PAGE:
Age is a well-known risk factor for DM [32]. However, the prevalence of DM at a younger age is likely to be higher in PLWH than in the general population in most countries including France [20]. This is true even when the prevalence of DM in the general population in France includes persons with untreated and/or undiagnosed DM [2,33]. The higher DM prevalence in PLWH may be explained by an over-representation of risk factors such as older age, male gender, higher BMI or minority ethnicity [1,2,32,34,35]. However, in our study, PLWH with DM were older than their non DM counterparts (54.6 vs. 49.9 years old, respectively) but younger than people with DM in the French general population [2,36]. The OVID cohort is mainly composed of men (76.1%). However, in our study, the proportion of men is not significantly different between DM and non-DM PLWH.

In our study, participants with DM had more frequently a BMI above 25 than non DM participants. However, obese persons were underrepresented in our study (21.8%) compared to the French DM population, in whom the prevalence of obesity is around 41% [33]. In a meta-analysis of 44 studies, Nansseu [6] reported a higher burden of DM among patients treated for HIV with an incidence rate of 13.7 per 1,000 person years of follow up. Similar to our findings, aging and overweight were reported as major risk factors for DM [2]. However, we did not find any differences in terms of cumulative years of known HIV exposure or duration of cART exposure previously reported as major contributor to hyperglycemia [7], except for stavudine (47.7% and 36.4% ever exposed to d4T, in the DM group and non DM group respectively, p< 0.01), between DM and non DM PLWH. Indeed, the first generation of antiretroviral drugs have been shown to favor metabolic dysfunction [37], including insulin resistance syndromes, dyslipidemia, lipodystrophy and DM [10]. Considering the multiple confounding factors associated to combined regimen and the length of patient follow-up, these factors were difficult to identify more specifically.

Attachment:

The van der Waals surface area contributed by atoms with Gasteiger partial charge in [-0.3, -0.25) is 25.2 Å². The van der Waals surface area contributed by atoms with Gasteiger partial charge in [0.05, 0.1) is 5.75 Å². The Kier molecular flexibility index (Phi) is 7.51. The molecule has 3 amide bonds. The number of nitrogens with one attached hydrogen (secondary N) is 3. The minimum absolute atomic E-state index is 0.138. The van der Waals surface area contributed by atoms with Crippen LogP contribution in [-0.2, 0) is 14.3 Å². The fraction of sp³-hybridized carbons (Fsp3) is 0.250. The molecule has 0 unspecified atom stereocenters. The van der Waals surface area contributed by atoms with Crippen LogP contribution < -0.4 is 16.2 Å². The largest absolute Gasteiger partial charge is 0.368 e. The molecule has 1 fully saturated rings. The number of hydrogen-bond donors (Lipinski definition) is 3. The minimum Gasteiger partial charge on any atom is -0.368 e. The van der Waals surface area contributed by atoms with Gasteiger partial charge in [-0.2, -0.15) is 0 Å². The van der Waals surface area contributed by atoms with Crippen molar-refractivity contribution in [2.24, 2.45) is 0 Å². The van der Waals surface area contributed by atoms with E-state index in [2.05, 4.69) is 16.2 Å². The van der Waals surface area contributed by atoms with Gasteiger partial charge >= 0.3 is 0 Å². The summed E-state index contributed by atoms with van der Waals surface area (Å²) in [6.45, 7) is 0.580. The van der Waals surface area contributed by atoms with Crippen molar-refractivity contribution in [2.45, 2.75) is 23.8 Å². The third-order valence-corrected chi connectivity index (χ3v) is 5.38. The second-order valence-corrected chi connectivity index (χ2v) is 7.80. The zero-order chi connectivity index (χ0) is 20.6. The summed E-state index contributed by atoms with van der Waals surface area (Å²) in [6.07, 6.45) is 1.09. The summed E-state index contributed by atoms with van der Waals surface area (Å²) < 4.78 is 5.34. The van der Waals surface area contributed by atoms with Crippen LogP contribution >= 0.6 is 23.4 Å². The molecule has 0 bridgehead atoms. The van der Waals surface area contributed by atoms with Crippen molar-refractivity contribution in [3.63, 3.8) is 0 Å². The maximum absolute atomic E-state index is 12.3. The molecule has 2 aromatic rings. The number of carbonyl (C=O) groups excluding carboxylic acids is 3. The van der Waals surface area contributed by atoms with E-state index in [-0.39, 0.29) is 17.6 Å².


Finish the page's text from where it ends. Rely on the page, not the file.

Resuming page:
In addition to traditional risk factors, HIV-specific risk factors may contribute to the high prevalence of DM in our cohort of PLWH. We did not find a lower CD4 cell count nadir in the DM group even if it was previously reported as a risk for decreased insulin sensitivity and/or developing DM in PLWH [7,10,38]. However, our study suggests that uncontrolled plasma viral load could contribute to the risk of DM.

The route of HIV transmission seems associated with DM in our study. However, this association could be a result of confusion factors such as BMI. In fact, heterosexuals with DM had a higher BMI (63.9% with BMI > 25) than MSMs with DM (19.4%), p< 0.001.

Finally, it has been recognized that the rate of several non AIDS complications including DM could be different among ethnic groups [39]. In our study, patients with DM were less frequently native of Europe than patients without DM. However we did not study the role of socioeconomic biases that could contribute to these differences.

DM diagnoses tools in HIV-infected patients